3. Use a Balm or Lotion to Moisturize After Your Session
Once you’ve washed off the chalk, cleaned your grubby climbing hands from the session and then warmed your muscles down, you should moisturize your palm and fingers with a balm, oil or lotion. I like to use coconut oil on a night because it smells nice and it seems to really help moisturize my skin.
Now, I’ve tried a few different climbing balms as I have seriously dry skin on my hands. The best I’ve found is actually one of the more affordable ones from climbOn. It’s more than half the price of the one from Climbskin and I think it does just as good of a job.
If my hands are really crusty and dry then I’ll bring out the big guns: petroleum jelly (vaseline). I cover my hands in this and put latex gloves on for about 20 minutes. Then I take them off and repeat this for a total of 3 times. You’ll be amazed at how much smoother your hands are after doing this.
4. Submerge Your Hands in Ice
If you’re hands aren’t feeling too dry try submerging your hands in ice water.
For the next few days after your climb, your hand muscles and the sensitive skin around them will need some R and R. Help them recover by using the age old method of ice.
Ice is known to help muscles recover a lot quicker, especially when used directly after a workout. Submerging your hands in a bucket of ice doesn’t feel very comfortable to do, but if you start doing it more and more you’ll get used to it.
5. Promote Muscle Healing with a Massage
If you can get someone you know to massage your hands and forearms for you after you’ve climbed, this can really help the recovery of your muscles. Whenever I’ve had a climbing session, I’ll usually ask my partner to massage my forearms because they sometimes get incredibly sore. Every now and then she does it for me and I feel much better over the next few days than I would if she didn’t give me a massage usually.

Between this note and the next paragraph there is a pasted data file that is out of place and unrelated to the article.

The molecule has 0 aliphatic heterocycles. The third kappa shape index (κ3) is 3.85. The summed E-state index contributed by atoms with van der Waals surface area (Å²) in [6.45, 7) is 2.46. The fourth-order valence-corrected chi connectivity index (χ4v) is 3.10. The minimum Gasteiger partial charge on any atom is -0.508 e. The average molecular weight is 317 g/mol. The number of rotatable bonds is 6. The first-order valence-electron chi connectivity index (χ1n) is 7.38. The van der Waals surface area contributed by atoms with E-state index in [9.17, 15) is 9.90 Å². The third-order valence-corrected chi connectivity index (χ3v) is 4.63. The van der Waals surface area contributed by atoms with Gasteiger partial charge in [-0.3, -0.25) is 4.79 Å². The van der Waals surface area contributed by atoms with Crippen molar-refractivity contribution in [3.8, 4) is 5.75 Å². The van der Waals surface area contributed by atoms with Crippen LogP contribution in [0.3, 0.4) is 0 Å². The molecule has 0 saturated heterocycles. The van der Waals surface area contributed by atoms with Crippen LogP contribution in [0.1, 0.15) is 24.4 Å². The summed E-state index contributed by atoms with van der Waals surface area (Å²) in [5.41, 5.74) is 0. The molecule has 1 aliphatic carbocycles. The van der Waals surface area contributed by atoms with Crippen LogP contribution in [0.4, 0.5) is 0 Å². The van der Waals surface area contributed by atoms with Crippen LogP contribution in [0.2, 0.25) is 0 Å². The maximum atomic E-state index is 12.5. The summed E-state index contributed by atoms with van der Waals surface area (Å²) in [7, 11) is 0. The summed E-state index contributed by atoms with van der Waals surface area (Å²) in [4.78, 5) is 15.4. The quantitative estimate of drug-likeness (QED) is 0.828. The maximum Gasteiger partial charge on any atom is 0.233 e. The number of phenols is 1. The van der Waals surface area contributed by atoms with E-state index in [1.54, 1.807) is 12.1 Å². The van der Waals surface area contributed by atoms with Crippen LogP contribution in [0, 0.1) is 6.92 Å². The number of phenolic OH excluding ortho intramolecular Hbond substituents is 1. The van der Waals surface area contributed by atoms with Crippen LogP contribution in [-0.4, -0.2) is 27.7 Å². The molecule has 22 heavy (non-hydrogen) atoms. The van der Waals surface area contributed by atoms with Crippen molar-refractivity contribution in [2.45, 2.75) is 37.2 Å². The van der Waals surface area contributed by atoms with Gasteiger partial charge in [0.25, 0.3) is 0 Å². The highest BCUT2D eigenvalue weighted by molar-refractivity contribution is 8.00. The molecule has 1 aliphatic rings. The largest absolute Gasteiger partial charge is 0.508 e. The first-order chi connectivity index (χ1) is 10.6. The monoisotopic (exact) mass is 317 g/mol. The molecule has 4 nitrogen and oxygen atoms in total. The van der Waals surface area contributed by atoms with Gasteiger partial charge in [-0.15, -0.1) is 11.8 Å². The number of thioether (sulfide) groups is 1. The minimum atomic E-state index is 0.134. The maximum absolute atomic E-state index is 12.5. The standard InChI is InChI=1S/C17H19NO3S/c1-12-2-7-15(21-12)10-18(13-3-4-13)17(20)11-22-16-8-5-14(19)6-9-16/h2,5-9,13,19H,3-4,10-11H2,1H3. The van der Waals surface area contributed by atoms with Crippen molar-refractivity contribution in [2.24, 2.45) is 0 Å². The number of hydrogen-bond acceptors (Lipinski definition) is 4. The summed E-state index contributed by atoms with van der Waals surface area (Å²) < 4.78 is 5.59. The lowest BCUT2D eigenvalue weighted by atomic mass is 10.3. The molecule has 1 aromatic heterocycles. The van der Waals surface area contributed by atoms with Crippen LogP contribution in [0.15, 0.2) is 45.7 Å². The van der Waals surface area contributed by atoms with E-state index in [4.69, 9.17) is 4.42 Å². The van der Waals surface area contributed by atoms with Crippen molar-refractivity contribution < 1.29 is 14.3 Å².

6. Think About Your Diet
Your diet 100% affects the durability and resilience of your skin. It also affects the health of your skin. If you’re eating a diet that includes hardly any minerals and/or nutrients into your body, you may find that this affects your skin to heal and your muscles to repair. A diet full of fruits, vegetables and healthy proteins is very good at promoting healing and repair.
7. Stretch Your Fingers
Over the next few days after you’ve been climbing you should stretch your fingers every now and then. This keeps your fingers flexible which is very good for climbing, and it also increases the blood flow to your fingers which encourages that area to heal. I stretch my fingers in the morning when I wake up and just before I go to bed every night. You can use the finger and forearm exercises mentioned in this article.
8. Prepare Your Hands Before You Climb
Before you climb you should trim your nails to lessen the chance that they’ll catch on something. If you have flaps of skin hanging off your hand you should try to cut them off. If needs be you can tape certain areas of your hand if they look like they’re about to cause you problems when you’re on the climbing wall.
Around an hour before you climb you should moisturize your hands with a lotion that isn’t oily and doesn’t contain some form of wax. Oil and wax greases up your hands, which is good for them usually but this may ruin the climb you’re having an hour later because your hands will be more slippery.
9. Keep Yourself Hydrated
If you aren’t drinking enough water your skin will be more likely to crack because it will be more dry. Being hydrated also improves your skin’s ability to heal. Skin is also more resilient for those who drink more water than those who are found to be dehydrated. Water also helps decrease muscle soreness because it helps repair muscles.
10. What to do if You Bleed
If you bleed it’s probably time to get the first aid kit out. You’ll need some form of antiseptic and something to cover the open wound. Wash your hands thoroughly first if possible. If the wound isn’t very big you may need to apply a band-aid/plaster and wrap climber’s tape around the band-aid which helps reduce the likelihood that it will fall off your hand if you want to keep climbing.
If the wound is bigger you may need a bandage or to see someone about getting stitches. Don’t keep climbing on the wall for 2 reasons. Other climbers don’t want to touch your blood and you don’t want the disgusting bacteria that’s on those holds to get into your open wound and infect it.
Now that you’ve read this article you might also be interested in reading how to safely return to climbing after an injury.
Is rock climbing bad for your hands? Rock climbing is not bad for the joints in your hands. This was shown in a study comparing 27 recreational climbers to 35 non-climbers.
Does rock climbing make your hands bigger? Climbers have been shown to (on average) have bigger bones in their hands than usual. A study showed that rock climbers had a bigger cross-sectional area on the bones in their hands and a greater total width than the average man.